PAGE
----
The strength of this study is that it was conducted across two geographically distant centres in NZ, and thus the feasibility of conducting a multicentre study and recruiting in ethnically diverse populations were assessed. The major limitation was the low recruitment rate, providing fewer data for interpretation that in turn could incorrectly guide us in planning a future definitive trail. The low numbers meant that some covariates were not well balanced between the treatment groups, but as the outcome measures of this study were related to feasibility and not to clinical outcomes the mismatch was less important. Although we conclude that the protocol of this feasibility study was not suitable for a definitive trial, we do not know with certainty that our recommend protocol changes (below) are feasible.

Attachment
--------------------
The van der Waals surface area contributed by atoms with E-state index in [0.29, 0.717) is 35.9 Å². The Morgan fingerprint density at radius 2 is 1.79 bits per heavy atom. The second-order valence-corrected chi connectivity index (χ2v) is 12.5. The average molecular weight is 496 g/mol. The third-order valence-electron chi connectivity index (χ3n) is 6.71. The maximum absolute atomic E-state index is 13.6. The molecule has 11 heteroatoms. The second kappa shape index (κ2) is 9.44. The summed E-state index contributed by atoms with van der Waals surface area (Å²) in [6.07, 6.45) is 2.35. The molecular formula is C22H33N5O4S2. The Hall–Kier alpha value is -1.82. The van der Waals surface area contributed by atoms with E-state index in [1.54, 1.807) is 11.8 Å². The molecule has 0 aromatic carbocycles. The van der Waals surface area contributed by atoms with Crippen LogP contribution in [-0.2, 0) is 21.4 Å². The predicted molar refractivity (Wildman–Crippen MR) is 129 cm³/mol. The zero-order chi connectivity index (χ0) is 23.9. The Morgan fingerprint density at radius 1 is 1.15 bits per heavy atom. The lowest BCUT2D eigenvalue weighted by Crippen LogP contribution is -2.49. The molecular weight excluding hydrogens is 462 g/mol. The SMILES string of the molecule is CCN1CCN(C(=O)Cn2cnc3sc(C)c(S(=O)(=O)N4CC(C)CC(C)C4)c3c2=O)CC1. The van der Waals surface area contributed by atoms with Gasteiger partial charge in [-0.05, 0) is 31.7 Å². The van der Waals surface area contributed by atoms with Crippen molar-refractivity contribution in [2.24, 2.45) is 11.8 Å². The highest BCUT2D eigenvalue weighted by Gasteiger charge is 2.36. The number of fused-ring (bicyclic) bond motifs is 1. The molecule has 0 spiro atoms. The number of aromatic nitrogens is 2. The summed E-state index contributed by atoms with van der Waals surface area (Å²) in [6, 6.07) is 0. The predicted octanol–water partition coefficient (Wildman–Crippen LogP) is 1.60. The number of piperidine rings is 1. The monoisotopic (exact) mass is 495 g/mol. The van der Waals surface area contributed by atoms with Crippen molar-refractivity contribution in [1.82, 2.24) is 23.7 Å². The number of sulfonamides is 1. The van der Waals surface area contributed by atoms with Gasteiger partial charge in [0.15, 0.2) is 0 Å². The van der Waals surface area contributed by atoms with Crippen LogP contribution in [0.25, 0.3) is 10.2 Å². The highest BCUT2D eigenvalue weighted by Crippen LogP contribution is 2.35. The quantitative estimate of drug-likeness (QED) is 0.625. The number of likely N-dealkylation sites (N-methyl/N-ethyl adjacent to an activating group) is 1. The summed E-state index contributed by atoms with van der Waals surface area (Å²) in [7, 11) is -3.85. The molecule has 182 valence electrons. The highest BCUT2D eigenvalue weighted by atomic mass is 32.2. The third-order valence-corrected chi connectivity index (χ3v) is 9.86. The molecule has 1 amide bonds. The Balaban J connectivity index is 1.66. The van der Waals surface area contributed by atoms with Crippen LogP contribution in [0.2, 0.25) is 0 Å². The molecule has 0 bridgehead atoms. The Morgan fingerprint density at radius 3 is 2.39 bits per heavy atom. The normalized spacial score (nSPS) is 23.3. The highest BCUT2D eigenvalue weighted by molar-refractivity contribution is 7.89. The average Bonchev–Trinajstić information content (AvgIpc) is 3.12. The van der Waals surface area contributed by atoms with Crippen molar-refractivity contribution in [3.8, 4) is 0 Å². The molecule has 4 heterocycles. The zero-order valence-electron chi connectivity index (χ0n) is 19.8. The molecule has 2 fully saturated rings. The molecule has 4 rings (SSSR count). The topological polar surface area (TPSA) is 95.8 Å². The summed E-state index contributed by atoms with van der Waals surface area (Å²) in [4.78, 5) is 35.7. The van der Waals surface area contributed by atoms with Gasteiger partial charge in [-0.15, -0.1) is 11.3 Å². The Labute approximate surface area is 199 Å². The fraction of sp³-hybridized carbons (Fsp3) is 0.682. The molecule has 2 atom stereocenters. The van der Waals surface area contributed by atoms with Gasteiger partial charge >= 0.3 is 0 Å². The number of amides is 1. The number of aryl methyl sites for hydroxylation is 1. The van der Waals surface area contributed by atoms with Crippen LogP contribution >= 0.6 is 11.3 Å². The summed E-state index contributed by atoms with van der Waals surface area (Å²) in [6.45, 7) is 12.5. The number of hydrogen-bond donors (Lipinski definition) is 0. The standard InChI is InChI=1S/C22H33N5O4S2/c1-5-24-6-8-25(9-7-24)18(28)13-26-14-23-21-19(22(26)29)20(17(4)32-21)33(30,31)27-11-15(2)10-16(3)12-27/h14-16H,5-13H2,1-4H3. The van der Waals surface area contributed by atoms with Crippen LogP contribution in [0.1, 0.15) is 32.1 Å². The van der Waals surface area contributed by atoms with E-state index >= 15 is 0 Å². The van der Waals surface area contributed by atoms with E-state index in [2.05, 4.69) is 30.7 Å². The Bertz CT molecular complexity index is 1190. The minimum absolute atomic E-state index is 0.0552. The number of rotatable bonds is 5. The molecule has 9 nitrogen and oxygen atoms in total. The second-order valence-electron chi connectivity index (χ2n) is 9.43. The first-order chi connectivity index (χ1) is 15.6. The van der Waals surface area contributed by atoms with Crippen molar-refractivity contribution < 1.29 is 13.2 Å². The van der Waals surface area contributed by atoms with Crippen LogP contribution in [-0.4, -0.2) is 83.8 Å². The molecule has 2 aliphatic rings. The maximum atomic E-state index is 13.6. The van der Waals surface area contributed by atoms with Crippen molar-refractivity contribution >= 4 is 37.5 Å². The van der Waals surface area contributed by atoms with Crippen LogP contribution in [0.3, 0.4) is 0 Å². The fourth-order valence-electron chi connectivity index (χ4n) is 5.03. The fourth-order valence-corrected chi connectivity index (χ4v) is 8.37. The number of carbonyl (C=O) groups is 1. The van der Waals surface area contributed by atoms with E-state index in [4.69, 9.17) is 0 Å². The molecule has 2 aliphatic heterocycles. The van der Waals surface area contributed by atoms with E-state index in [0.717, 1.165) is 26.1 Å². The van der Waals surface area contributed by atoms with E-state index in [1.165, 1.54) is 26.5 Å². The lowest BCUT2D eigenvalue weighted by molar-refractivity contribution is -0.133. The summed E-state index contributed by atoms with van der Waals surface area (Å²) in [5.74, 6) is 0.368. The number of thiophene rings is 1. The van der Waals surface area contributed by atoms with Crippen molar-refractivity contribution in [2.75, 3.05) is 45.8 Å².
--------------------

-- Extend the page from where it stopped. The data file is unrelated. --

Factors influencing our recruitment rate included an unforeseen change in the HbA1c assay in Auckland, which greatly reduced the number of referrals of potentially eligible women. We predicted that ~2%–4% of the birthing population would be eligible, whereas since the conclusion of this study, prospective laboratory data from Auckland indicate that only ~1.2% are eligible. Further only 0.9% of the birthing population (~80% of potential recruits) were referred. Recruitment was also hampered by the limits placed on the gestation of eligibility. However, extending the gestation of eligibility to 20 weeks’ may result in too small a difference between groups with respect to the onset and duration of the intervention, potentially masking any benefit of early intervention. An option for a definitive trial would be to extend the gestation of eligibility and perform subgroup analysis of outcomes by gestation at recruitment. Recruitment rates were particularly low in Māori and Pacific women. We assessed the characteristics of women who declined to participate to see if we captured a representative cohort of our population, as we want the results of a definitive study to be generalisable across NZ. Non-European women in NZ have a higher rate of prediabetes12 and Māori and Pacific women in particular have a greater risk of adverse pregnancy outcomes, thus, they may benefit the most from early intervention.14 Māori and Pacific women were the least likely to consent to this study and they are known to book at a later gestation than European women.12 These barriers may be overcome by both extending the gestation of eligibility and randomisation by site rather than at the individual level.